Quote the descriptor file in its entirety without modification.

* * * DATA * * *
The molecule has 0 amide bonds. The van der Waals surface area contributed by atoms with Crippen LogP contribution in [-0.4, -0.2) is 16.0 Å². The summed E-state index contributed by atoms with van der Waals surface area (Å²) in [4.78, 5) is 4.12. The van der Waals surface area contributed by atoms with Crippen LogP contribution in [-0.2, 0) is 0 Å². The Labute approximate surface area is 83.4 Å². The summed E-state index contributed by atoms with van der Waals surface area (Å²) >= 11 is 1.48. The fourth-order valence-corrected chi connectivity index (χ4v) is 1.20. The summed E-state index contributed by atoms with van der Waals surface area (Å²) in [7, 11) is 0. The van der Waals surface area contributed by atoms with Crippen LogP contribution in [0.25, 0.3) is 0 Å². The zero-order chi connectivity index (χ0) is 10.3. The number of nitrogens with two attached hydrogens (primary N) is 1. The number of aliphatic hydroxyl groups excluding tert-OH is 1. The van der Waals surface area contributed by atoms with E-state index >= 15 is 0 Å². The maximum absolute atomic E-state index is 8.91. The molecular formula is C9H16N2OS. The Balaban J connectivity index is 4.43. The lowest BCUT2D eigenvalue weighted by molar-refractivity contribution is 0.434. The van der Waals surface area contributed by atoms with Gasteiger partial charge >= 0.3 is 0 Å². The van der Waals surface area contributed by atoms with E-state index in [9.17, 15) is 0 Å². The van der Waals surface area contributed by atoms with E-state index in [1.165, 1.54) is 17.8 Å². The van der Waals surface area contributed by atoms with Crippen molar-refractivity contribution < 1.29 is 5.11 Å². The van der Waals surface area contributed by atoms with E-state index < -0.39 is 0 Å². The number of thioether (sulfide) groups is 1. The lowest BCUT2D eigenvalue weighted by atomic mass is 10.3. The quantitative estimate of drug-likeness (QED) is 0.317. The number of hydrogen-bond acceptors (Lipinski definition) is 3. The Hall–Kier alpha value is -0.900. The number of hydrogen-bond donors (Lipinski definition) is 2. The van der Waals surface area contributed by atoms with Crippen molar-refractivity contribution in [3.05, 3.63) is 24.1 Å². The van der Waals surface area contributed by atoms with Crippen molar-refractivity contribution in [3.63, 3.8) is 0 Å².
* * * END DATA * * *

The molecule has 0 amide bonds. The van der Waals surface area contributed by atoms with Crippen LogP contribution in [-0.4, -0.2) is 16.0 Å². The summed E-state index contributed by atoms with van der Waals surface area (Å²) in [4.78, 5) is 4.12. The van der Waals surface area contributed by atoms with Crippen LogP contribution in [-0.2, 0) is 0 Å². The Labute approximate surface area is 83.4 Å². The summed E-state index contributed by atoms with van der Waals surface area (Å²) >= 11 is 1.48. The fourth-order valence-corrected chi connectivity index (χ4v) is 1.20. The summed E-state index contributed by atoms with van der Waals surface area (Å²) in [7, 11) is 0. The van der Waals surface area contributed by atoms with Crippen LogP contribution in [0.25, 0.3) is 0 Å². The zero-order chi connectivity index (χ0) is 10.3. The number of nitrogens with two attached hydrogens (primary N) is 1. The number of aliphatic hydroxyl groups excluding tert-OH is 1. The van der Waals surface area contributed by atoms with E-state index >= 15 is 0 Å². The maximum absolute atomic E-state index is 8.91. The molecular formula is C9H16N2OS. The Balaban J connectivity index is 4.43. The lowest BCUT2D eigenvalue weighted by molar-refractivity contribution is 0.434. The van der Waals surface area contributed by atoms with Gasteiger partial charge >= 0.3 is 0 Å². The van der Waals surface area contributed by atoms with E-state index in [9.17, 15) is 0 Å². The van der Waals surface area contributed by atoms with E-state index in [1.165, 1.54) is 17.8 Å². The van der Waals surface area contributed by atoms with Crippen molar-refractivity contribution < 1.29 is 5.11 Å². The van der Waals surface area contributed by atoms with E-state index < -0.39 is 0 Å². The number of thioether (sulfide) groups is 1. The lowest BCUT2D eigenvalue weighted by atomic mass is 10.3. The quantitative estimate of drug-likeness (QED) is 0.317. The number of hydrogen-bond acceptors (Lipinski definition) is 3. The Hall–Kier alpha value is -0.900. The number of hydrogen-bond donors (Lipinski definition) is 2. The van der Waals surface area contributed by atoms with Crippen molar-refractivity contribution in [3.05, 3.63) is 24.1 Å². The van der Waals surface area contributed by atoms with Crippen molar-refractivity contribution in [3.63, 3.8) is 0 Å².